Underground Dining Groups: Q&A With Frodnesor of Cobaya Miami


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​​Last week, Clean Plate Charlie premiered a new series that covers local underground dining groups with the South Florida Foodies.

This week, we're taking you a bit more obscure and bit more badass with the group that has changed and shaped much of Miami's underground dining scene and regular dining scene, for that matter.

You may not have heard of the Cobaya Miami Underground before today, but you'll be glad to know more about it after the jump.

Oh, yeah, one last thing before you jump: Why Cobaya? Cobaya literally means guinea pig. In kitschy form, diners are the guinea pigs during these coveted dinners.

Picky eaters need not attend or risk being called a word that rhymes with bouche. You've been warned!

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You may call me Cobaya!
Clean Plate Charlie: How did the Cobaya Underground group originate, and who are its founders?
Frodnesor: A few of us who knew each other from local blogs, mainly the South Florida Chowhound board, or elsewhere were asked by a local restaurant to do some menu-tasting for them. That evening, we started talking about the "underground dinner" concept, and it quickly went from "Why isn't anyone doing that here?" to "Why don't we do it?" Founders: Frodnesor (me), the Chowfather, and Blind Tastes -- all local bloggers. 

How are the events coordinated? How and why are specific restaurants chosen?
"Coordination" might be too strong a word; somehow it usually all comes together, though. We look for chefs who show some creative inclination, the ability and desire to do something beyond whatever their current situation permits. Sometimes they're not in a restaurant at all; sometimes it may be a restaurant where they can't really cook the kinds of things they might want to.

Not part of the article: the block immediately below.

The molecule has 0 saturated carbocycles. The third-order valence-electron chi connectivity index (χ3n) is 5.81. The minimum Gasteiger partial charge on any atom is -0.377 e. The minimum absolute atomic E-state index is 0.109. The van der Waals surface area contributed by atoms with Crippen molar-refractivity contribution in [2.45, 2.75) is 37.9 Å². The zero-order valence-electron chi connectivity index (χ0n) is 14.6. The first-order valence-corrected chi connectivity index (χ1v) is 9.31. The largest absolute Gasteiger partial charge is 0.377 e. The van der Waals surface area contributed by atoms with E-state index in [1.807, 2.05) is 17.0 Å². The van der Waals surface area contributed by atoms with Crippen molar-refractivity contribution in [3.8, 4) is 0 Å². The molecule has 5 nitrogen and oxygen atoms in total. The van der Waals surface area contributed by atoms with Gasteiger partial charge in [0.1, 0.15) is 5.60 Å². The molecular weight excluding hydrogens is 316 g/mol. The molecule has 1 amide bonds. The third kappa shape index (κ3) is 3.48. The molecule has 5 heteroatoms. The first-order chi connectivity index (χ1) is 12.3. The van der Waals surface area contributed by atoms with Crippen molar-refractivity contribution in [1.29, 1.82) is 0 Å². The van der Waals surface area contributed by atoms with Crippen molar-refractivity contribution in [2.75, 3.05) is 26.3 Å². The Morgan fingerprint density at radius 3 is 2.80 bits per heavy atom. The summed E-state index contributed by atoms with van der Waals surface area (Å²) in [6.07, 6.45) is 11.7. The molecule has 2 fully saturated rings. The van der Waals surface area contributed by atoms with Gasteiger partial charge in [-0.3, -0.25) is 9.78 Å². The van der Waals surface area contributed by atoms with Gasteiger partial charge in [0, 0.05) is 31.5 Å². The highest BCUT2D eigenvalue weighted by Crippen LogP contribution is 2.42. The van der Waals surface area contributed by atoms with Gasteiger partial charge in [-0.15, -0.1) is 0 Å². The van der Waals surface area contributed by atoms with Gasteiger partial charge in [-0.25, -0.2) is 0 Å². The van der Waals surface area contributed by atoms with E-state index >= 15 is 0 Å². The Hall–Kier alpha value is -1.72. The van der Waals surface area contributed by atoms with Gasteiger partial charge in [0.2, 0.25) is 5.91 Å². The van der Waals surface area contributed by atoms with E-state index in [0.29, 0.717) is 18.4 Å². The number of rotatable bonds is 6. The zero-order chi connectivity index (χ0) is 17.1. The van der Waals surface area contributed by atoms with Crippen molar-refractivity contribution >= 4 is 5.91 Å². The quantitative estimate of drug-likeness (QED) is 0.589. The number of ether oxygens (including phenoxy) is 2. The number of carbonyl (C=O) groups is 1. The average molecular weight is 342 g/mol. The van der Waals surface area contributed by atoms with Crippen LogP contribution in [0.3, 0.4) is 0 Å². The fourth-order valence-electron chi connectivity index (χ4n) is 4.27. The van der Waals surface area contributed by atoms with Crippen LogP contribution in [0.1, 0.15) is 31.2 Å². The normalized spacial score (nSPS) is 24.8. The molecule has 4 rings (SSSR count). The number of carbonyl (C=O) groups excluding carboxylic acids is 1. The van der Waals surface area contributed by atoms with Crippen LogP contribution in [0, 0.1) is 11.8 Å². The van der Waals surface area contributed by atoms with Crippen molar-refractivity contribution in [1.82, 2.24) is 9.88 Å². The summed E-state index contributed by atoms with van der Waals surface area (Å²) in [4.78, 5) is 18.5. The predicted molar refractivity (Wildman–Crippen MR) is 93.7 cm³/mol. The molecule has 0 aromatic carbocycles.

Have you had any problems in coordinating with chefs and/or restaurants in the past? 
We only work with people who want to work with us -- there's no arm-twisting involved. The most difficult things are usually just getting the dinners scheduled and finding venues for those chefs who aren't in restaurants. 

I know that you have a disclaimer, but sometimes people don't read materials thoroughly. Have you had any issues with participants that have complained?
The disclaimer: "There is no menu. There are no choices. You'll be eating what the chef chooses to make for the night. If you have food related allergies, strict dietary requirements, religious restrictions; are salt sensitive, vegetarian, pescatarian, or vegan; don't like your meat cooked medium rare, or are pregnant: this meal is probably not for you. Do not expect white-glove service. Don't ask for sauce on the side. Just come and enjoy." 

Amazingly, no. Not everybody has loved every dish, and not everybody has loved every dinner, but nobody has ever complained because they couldn't order the chicken or because they couldn't get their sauce on the side or because we didn't have salad forks. It's been a great group of people that have come out, and we've been very fortunate to have such great support for these events. 

What is the mission of the group? 
There's a mission statement on the website: "The goal here is a very simple one -- to get talented chefs to cook great, interesting, creative meals for an audience of adventurous, open-minded diners. That may happen inside a restaurant, it may happen outside of one. It may be a multi-course tasting menu, it may be a family-style whole hog dinner (here's hoping). For those who question the 'underground' street cred of this mission, those questions are perfectly legitimate. My answer is, 'I don't care.' We're not limiting ourselves to meals cooked in abandoned warehouses in secret locations disclosed the day before the dinners; we're also not limiting ourselves to white tablecloths and silverware changed between every course. We're very open-minded that way: All that matters is good food, and we think there's enough similar-minded folks to make that game plan sustainable." 

Do you want the group to become more mainstream, and if so, what are you doing to achieve this goal? 
To expand our mainstream appeal, we're hoping to have Justin Bieber cook a dinner for us. Or cook Justin Bieber for dinner. One or the other, if that doesn't work out, we'll probably just stick with doing things the way we're doing them. There already is a website: Cobaya Miami Underground

Give me some ideas that are brewing in your head for future events. 
Sorry, that's a secret. 

For more information or to join the Cobaya Miami Underground, visit their website or follow @frodnesor or @TheChowfather on Twitter.


Follow Clean Plate Charlie onFacebook and on Twitter: @CleanPlateBPB.
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